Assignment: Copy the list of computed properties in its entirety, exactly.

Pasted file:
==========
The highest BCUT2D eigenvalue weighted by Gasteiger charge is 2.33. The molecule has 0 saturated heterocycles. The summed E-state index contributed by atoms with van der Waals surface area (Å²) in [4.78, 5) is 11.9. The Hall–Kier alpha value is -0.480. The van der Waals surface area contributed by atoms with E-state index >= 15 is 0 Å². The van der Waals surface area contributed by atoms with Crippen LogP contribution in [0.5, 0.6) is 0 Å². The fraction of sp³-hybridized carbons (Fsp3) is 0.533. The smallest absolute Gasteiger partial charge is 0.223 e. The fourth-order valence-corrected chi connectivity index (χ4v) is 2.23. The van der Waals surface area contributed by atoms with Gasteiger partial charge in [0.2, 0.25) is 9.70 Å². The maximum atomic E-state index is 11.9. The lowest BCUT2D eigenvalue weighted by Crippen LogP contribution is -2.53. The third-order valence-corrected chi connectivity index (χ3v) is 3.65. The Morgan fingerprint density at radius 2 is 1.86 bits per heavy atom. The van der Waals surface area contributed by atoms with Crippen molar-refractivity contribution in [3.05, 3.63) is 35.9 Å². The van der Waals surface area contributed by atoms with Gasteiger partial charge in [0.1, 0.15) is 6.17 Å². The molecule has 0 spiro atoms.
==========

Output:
The highest BCUT2D eigenvalue weighted by Gasteiger charge is 2.33. The molecule has 0 saturated heterocycles. The summed E-state index contributed by atoms with van der Waals surface area (Å²) in [4.78, 5) is 11.9. The Hall–Kier alpha value is -0.480. The van der Waals surface area contributed by atoms with E-state index >= 15 is 0 Å². The van der Waals surface area contributed by atoms with Crippen LogP contribution in [0.5, 0.6) is 0 Å². The fraction of sp³-hybridized carbons (Fsp3) is 0.533. The smallest absolute Gasteiger partial charge is 0.223 e. The fourth-order valence-corrected chi connectivity index (χ4v) is 2.23. The van der Waals surface area contributed by atoms with Gasteiger partial charge in [0.2, 0.25) is 9.70 Å². The maximum atomic E-state index is 11.9. The lowest BCUT2D eigenvalue weighted by Crippen LogP contribution is -2.53. The third-order valence-corrected chi connectivity index (χ3v) is 3.65. The Morgan fingerprint density at radius 2 is 1.86 bits per heavy atom. The van der Waals surface area contributed by atoms with Crippen molar-refractivity contribution in [3.05, 3.63) is 35.9 Å². The van der Waals surface area contributed by atoms with Gasteiger partial charge in [0.1, 0.15) is 6.17 Å². The molecule has 0 spiro atoms.